News of a $560 million Powerball lottery ticket being sold in New Hampshire seems to have overshadowed news of the state House of Representatives passing education savings accounts (ESAs) last week. The bill has to go through the House Finance Committee and the full House again before heading to the governor. If enacted, the impact will be profound for New Hampshire and the movement towards ESAs across the country.
ESAs are flexible spending accounts that parents can use to customize their children’s education. The state would deposit a portion of the state’s per pupil education funds – approximately $3,600 – into special accounts that parents control. The funds can be used for private school tuition, tutoring, services for special needs, and more.
Enacting this legislation will make New Hampshire the first state in New England to offer this transformative education option to students, including those with special needs, low-income students, and students who were denied a private school scholarship or charter school enrollment due to space limitations. ESAs have already been authorized in six states: Arizona, Florida, Mississippi, Tennessee, Nevada, and North Carolina.
Widespread parent satisfaction with ESAs is fueling their spread. At least 18 other states have introduced legislation since 2015, including Pennsylvania. Senate Bill 2 offers ESAs to children who are trapped in failing schools.
SB2 would be life changing for recipients. While tax credit scholarships help some of these students, the demand is greater than the supply and thousands of children are turned away each year.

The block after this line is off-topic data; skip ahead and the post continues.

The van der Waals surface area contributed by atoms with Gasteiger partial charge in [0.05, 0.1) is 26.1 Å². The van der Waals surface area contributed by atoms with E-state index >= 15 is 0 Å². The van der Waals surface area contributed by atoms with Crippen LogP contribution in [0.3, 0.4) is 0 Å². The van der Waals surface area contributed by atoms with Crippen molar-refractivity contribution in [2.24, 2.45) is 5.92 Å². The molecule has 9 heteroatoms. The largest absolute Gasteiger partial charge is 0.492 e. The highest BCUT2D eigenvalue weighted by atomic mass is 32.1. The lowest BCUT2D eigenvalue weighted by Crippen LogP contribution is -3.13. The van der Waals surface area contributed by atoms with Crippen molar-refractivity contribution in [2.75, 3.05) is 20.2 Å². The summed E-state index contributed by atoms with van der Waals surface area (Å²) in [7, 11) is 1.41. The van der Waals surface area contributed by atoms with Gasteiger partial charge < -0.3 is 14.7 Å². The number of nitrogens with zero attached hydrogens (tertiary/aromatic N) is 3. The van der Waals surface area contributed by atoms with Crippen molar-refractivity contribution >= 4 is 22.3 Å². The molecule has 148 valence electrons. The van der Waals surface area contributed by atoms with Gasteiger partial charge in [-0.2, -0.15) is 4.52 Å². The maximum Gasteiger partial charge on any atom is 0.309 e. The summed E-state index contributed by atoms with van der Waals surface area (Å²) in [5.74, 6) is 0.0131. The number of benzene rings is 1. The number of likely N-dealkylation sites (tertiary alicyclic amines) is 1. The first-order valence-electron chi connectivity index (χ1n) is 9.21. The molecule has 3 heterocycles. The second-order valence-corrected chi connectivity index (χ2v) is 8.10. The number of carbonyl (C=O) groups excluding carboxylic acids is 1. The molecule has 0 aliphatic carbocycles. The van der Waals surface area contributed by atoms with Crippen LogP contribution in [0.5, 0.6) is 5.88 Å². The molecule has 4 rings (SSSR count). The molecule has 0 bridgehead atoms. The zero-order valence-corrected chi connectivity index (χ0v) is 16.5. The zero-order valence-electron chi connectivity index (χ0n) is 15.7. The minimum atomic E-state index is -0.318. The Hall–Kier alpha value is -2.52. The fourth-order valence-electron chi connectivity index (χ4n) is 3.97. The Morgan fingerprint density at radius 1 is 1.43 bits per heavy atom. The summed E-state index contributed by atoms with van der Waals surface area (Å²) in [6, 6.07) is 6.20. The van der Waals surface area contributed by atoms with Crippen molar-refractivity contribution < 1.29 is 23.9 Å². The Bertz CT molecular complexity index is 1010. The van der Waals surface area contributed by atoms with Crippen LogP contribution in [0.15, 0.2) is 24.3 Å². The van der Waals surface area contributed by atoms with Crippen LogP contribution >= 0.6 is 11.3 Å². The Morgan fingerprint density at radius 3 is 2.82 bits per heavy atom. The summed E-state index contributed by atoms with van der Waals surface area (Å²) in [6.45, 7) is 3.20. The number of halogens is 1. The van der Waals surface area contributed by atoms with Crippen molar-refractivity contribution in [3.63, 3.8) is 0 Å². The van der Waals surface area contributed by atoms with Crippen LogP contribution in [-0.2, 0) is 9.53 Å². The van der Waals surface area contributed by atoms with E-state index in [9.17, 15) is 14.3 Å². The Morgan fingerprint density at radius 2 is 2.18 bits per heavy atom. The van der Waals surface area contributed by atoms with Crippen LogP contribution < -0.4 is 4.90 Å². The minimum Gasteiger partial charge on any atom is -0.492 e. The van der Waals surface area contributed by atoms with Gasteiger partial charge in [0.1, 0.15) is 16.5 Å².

For example, tax credit scholarships enable the Children’s Scholarship Fund Philadelphia (CSFP) to help more than 5,000 low-income students attend the school of their choice each year. Scholarships are awarded by lottery because the need is so great. Each year, nearly 8,000 students are turned away due to lack of funds.
The lucky winners of these scholarships and their parents are incredibly grateful for the opportunity to receive a quality education. For example, Antoinette is a sixth-grader who receives a CSFP scholarship; her favorite subject is math and she wants to be an astronaut when she grows up. According to her mom, “I think it’s worth every penny to send my daughter to a better school, and this scholarship makes it financially within reach. ‘Apply every year until you get picked’ is what I would tell someone.”
With ESAs, students who are trapped in failing schools wouldn’t be at the mercy of a lottery system. Parents would be able to rescue their children and give them the education they deserve.
Education isn’t a one-size-fits-all proposition; what works for one student won’t necessarily work for another. ESAs recognize this simple fact and empower parents to create the educational program that best suits their children. ESAs are changing the lives of students throughout the country. It’s time to give the same opportunity to Pennsylvania students.
Note: This blog was updated to more accurately reflect the NH legislative process.